• Application requirements
    • Processing power required
    • Frame buffer
    • Additional frame buffer for 2D image processing
    • If other MCU features are required like connectivity, capacitive touch and so on
  • How a customer wants to drive the display module

 

Did You Know?

The PIC32 family of MCUs offer best-in-class 32-bit MCU performance and are integrated with a rich set of peripherals. Click here to learn more.

PIC24 DA family offers high peripheral integration including graphics accelerator, display controller and USB-OTG.

Software
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Software

Any graphics application requires a software display driver which provides for:

  • Setting the color of a pixel
  • Implementing of APIs to draw fundamental shapes, for instance, a line, rectangle, bar, circle, text, image and so on.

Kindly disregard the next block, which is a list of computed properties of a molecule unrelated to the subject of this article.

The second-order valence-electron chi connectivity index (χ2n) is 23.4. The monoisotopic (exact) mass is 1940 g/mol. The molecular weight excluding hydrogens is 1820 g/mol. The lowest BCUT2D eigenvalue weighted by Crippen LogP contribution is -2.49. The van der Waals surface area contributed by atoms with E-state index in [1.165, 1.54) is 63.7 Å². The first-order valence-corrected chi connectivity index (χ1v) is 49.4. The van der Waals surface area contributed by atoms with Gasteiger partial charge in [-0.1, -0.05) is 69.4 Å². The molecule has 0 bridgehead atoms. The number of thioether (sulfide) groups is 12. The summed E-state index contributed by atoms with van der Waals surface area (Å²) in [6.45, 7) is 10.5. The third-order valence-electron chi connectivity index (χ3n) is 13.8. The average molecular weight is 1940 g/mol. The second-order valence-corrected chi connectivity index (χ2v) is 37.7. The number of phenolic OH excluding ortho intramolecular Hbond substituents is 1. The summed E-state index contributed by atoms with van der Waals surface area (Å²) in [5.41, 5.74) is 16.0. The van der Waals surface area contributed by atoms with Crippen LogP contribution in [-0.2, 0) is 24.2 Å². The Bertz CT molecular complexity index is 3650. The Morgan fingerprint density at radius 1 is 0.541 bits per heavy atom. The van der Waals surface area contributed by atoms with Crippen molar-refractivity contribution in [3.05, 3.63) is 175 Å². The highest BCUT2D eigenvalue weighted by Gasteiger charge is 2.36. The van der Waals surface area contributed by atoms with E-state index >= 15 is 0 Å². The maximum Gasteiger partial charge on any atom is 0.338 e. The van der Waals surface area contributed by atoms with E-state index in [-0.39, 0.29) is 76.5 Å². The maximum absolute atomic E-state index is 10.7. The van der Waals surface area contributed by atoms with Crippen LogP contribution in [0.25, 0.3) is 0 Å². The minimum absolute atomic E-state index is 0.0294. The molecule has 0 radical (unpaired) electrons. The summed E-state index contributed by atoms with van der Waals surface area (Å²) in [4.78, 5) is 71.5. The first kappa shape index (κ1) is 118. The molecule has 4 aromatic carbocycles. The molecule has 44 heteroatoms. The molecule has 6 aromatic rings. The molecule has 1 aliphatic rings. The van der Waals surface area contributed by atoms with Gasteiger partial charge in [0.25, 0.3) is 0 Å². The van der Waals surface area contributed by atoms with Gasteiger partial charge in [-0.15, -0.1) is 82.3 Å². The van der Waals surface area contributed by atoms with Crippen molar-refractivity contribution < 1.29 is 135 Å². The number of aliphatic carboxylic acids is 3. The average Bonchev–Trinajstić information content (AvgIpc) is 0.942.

• More complex graphic elements, like labels, buttons, check boxes, sliders and progress bars are implemented in higher layers, which in turn, use the Software Display Driver.
  • 2-D image processing and dynamic event handling

 

Did You Know?

The award-winning MPLAB Harmony® Software Framework offers the choice of two best-in-class GUI design tools and graphics libraries, completely free of charge. Click here to learn more.

16-bit PIC24 DA microcontrollers support Microchip Graphics Library and Visual Graphics Display Design (VGDD) to enable graphics interface design in minutes.

Touch
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Touch

Touch is becoming an important feature in most graphics applications which require human machine interface. Essentially there are two types of touch.

  • Resistive Touch
    • Consists of two layers with an air gap in-between
    • When a stylus or finger presses down on the outer surface, the measure of resistance between the two surfaces at the point of contact leads to detection of touch position.
    • Advantages:
      • Low production cost
      • High resistance to dust and water
      • Best used with finger or stylus or when there is no human contact (i.e. gloves) 
  • Capacitive Touch
    • Relay on sensing the conductivity from the skin on fingertip to the screen to determine the touch location
    • Advantages
      • Highly responsive compared to resistive touch
      • Supports multi-touch